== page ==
Claims (21)

1. Computer-implemented method for executing an arithmetic / logic instruction with an interconnected memory operand, the arithmetic / logic instruction including an opcode field, a first record field specifying a first operand in a first record, a second record field specifying a second register, the second register specifying the location of a second operand in memory, and a third register field specifying a third register, the execution of the arithmetic / logic instruction characterized by the fact that: obtaining by a processor a second operand from from a memory location specified by the second register, the second operand consisting of a value; obtaining a third party operating from the third register; perform a defined opcode arithmetic operation or a logical operation based on the second operand obtained and the third operand obtained to produce a result; store the output produced in place in memory; and save the value of the second operand obtained in the first register.
Method according to claim 1, characterized in that it further comprises saving a condition code, the condition code indicating that the result is zero or that the result is not zero.
Method according to claim 2, characterized in that the defined opcode arithmetic operation is an arithmetic or ADD logic, and wherein the defined opcode logic operation is any one of an AND, an OR-EXCLUSIVE, or one or, further comprises: in response to the result of the logical operation being negative, saving the condition code indicating that the result is negative; In response to the result of the logical operation being positive, save the condition code that indicates the result is positive; and in response to the result of the logical operation being an overflow, saving the condition code that indicates the result is an overflow.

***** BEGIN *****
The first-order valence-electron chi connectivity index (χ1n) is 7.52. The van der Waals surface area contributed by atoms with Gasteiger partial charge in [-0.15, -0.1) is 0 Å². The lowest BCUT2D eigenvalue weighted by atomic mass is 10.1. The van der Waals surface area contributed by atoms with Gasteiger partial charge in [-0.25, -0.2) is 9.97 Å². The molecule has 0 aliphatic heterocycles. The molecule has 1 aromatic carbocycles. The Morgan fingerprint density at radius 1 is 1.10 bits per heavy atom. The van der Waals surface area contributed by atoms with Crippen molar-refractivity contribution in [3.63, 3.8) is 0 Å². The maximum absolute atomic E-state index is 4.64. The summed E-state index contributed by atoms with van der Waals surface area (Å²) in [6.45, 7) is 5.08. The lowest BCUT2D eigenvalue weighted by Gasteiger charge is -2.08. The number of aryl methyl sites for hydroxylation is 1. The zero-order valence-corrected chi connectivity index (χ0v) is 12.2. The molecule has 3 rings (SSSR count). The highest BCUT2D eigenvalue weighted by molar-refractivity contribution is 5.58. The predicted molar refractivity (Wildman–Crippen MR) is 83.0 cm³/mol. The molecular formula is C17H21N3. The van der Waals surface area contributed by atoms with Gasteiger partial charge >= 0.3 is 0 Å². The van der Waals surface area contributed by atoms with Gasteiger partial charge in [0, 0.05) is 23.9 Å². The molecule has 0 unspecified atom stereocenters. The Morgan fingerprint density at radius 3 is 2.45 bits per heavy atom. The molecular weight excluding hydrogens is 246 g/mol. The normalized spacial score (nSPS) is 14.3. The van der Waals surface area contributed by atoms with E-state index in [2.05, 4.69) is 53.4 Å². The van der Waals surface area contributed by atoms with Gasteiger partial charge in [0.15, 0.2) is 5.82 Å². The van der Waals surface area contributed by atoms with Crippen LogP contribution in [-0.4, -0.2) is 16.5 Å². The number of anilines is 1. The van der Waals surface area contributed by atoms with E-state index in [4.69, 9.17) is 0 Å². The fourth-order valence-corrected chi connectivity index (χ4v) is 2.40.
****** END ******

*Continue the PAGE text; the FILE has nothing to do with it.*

Method according to claim 3, characterized in that the operand size is specified by opcode, wherein one or more first opcodes specify 32-bit operands and one or more second opcodes specify 64-bit operands.
Method according to claim 4, characterized in that the arithmetic / logic instruction further includes the opcode consisting of two separate opcode fields, a first offset field and a second offset field, where the location in Memory is determined by adding the contents of the second record to a signed offset value, the signed offset value comprising an extended signal value of the first offset field concatenated with the second offset field.
The method according to claim 5, which further comprises: in response to the opcode being a first opcode and the second operand not being in a 32 bit limit, generating a specification exception; and in response to opcode being a second opcode and the second operand not being within a 64-bit limit, generating a specification exception.
Method according to claim 6, characterized in that the processor is a processor in a multiprocessor system, characterized in that it further comprises: obtaining the second operand comprising preventing other processors from the multiprocessor system. accessing the memory location between said obtaining the second operand and storing the result at the second memory location, and after said storing the output produced, allowing other processors of the multiprocessor system to access the memory location.